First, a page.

Landscape photography in Texas is an endurance sport, especially for your vehicle. The best locations are far from any major cities and in many cases, far from civilization itself. Having a dependable ride like the Subaru Forester is essential to your success and your survival.
My 2010 Forester has a little over 103,000 miles on it and still runs like a champ. I’ve taken it all across Texas from Houston to Amarillo, Dallas to El Paso and Harlingen to Nacogdoches with not a single breakdown to its credit. We’ve traveled the dirt roads of Big Bend National Park, the two track trails of Guadalupe Mountains National Park, the back roads of twenty different Texas State Parks and the dirt roads of over 150 Texas counties.
Shot taken with a Canon EOS 5D Mark III with GP-E2 unit attached, set on aperture (Av) priority using an EF 24-105mm f/4L IS USM lens and tripod mounted. The exposure was taken at 24mm, f/16 for 1/20th of a second at ISO 100 using a Singh-Ray warming polarizer filter and 2-stop, soft, graduated neutral density filter. Post capture processing was done in Adobe’s Lightroom 4.
Shot taken with a Canon EOS 5D Mark III with GP-E2 unit attached, set on aperture (Av) priority using an EF 24-105mm f/4L IS USM lens and tripod mounted. The exposure was taken at 24mm, f/8 for 1/125th of a second at ISO 400 using a Singh-Ray warming polarizer filter. Post capture processing was done in Adobe’s Lightroom 4.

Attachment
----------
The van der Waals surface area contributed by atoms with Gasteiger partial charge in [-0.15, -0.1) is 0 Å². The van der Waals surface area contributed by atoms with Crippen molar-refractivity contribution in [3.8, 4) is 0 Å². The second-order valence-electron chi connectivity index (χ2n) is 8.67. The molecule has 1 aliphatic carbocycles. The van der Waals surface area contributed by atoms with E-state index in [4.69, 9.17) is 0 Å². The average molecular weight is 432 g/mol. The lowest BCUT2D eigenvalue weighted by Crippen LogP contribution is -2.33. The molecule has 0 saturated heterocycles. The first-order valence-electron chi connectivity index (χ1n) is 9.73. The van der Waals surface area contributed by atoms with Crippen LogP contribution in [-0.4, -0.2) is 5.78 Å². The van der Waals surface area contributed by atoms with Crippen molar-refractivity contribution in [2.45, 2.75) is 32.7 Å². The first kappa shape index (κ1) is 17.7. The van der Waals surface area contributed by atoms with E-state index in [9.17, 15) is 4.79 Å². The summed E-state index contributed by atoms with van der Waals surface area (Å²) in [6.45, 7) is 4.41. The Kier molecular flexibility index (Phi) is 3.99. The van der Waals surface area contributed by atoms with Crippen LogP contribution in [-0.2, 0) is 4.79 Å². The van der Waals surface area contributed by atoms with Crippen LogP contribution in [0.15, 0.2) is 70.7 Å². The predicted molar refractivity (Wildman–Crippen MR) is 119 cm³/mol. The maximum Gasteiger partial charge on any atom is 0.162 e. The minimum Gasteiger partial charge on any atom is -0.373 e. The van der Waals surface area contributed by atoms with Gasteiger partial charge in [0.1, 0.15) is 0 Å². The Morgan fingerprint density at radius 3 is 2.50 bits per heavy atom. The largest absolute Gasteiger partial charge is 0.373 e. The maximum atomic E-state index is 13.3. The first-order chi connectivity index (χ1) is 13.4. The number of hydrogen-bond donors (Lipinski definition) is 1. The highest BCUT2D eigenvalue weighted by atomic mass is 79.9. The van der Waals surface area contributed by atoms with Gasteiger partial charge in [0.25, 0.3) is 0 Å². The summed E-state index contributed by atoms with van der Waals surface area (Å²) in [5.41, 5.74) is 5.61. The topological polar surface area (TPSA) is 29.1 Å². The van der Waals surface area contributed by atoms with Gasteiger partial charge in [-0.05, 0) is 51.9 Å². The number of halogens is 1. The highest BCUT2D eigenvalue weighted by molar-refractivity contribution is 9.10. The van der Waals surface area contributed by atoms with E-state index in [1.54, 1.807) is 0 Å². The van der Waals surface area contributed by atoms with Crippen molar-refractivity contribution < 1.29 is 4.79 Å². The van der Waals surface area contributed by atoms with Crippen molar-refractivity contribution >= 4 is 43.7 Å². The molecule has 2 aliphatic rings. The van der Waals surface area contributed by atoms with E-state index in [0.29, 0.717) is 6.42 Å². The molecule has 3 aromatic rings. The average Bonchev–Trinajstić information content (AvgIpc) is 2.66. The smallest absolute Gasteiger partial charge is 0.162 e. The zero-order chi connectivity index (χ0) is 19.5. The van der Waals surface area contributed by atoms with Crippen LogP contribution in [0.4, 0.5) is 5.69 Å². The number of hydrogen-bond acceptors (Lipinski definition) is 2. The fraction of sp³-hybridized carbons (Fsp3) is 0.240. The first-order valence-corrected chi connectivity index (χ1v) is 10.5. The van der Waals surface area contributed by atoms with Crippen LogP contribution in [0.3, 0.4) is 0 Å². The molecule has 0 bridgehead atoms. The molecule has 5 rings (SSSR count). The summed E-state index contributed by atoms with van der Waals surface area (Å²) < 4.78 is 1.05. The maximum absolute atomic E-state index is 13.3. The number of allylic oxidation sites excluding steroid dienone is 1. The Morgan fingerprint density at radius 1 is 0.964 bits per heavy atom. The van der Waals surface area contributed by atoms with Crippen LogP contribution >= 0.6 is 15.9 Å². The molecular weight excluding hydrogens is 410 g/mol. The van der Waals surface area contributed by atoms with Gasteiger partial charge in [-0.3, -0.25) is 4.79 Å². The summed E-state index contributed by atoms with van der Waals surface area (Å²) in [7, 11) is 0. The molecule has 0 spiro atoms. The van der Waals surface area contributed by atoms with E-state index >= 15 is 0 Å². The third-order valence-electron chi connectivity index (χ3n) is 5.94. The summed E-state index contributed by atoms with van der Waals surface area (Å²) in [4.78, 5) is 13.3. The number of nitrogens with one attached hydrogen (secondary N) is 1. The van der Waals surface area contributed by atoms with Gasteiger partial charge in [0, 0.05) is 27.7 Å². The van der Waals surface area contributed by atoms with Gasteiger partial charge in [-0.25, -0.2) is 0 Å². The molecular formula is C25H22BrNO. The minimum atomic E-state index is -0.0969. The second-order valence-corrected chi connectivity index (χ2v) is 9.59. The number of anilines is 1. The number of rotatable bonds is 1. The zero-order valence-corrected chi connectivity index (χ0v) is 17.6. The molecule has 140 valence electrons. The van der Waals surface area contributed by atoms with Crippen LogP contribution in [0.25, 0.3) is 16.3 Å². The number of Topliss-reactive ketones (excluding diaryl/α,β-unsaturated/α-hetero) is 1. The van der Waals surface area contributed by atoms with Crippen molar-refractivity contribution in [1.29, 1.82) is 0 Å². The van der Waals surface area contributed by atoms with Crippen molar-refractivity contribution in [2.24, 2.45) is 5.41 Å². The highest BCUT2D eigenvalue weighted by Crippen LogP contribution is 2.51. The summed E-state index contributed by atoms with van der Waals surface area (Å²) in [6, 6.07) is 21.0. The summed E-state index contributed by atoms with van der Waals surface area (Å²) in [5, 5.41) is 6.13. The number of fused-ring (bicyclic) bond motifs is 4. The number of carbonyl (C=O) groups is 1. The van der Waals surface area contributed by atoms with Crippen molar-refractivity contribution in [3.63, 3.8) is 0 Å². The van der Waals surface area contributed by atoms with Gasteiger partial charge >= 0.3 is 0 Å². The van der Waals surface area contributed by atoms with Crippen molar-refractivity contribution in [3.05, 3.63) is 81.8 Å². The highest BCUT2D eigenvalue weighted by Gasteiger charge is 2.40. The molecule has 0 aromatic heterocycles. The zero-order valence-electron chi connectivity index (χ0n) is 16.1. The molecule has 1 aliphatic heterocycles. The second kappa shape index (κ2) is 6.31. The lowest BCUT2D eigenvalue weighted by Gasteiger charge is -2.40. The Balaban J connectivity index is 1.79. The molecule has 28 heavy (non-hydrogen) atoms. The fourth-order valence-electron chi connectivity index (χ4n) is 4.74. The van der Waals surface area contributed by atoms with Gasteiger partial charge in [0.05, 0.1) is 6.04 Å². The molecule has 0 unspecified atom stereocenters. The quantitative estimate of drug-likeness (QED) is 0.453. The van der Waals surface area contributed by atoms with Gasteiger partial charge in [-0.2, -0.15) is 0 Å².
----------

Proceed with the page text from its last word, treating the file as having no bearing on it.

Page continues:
Garner State Park is on of the busiest state parks in Texas. Folks come from across Texas and the other 49 states to swim and fish in the Frio river and hike the steep limestone cliffs surrounding the park. From the top you can see the Texas Hill Country in all its glory!
If you’ve read last week’s post entitled The Things Photographers Do you might be curious just how far up we hiked after I took that shot of Garner State Park from above. Well, here’s the view from the top and what a magnificent view it is. That hill just to our right is where I wanted to shoot from but I new that another 100 foot rock climb was beyond my capabilities, even though my 69 year old friend thought we might make it.
So here’s a challenge for you younger landscape photographers. Climb those hills early in your career and enjoy the view. Life is way too short to settle for anything less!
Several months ago I was reading an issue of Texas Parks & Wildlife Magazine and saw an image of Garner State Park taken from a vantage point far above the park. Last weekend I was at the park scouting locations for future workshops and thought I’d see if I could find the spot where the image was taken.
So with the trail map and camera in hand and tripod and water in my backpack, I set out to climb the trail leading up to the peak. The first part of the “trail” was about 1/8th of a mile long ascending roughly 100 feet up a rocky cliff face. I darn near gave up right there but with the help of a friend I ascended the slope without breaking my neck.
The next section of the trail was about 1/3rd of a mile long and labeled on the trail map as “Very Steep”. I was starting to get a little nervous as we climbed from ledge to ledge using the tree roots as hand-holds wherever possible. We ascended over 300 feet in that 1/3rd of a mile and finally reached a ledge where I could setup my tripod and get to work.
We hiked along the top of this mountain for another 2 miles until we found a good trail to descend on without breaking our necks. I took about 90 shots during that morning and several of the views were really spectacular but I kept thinking to myself “the things we landscape photographers will do to get the shot!”.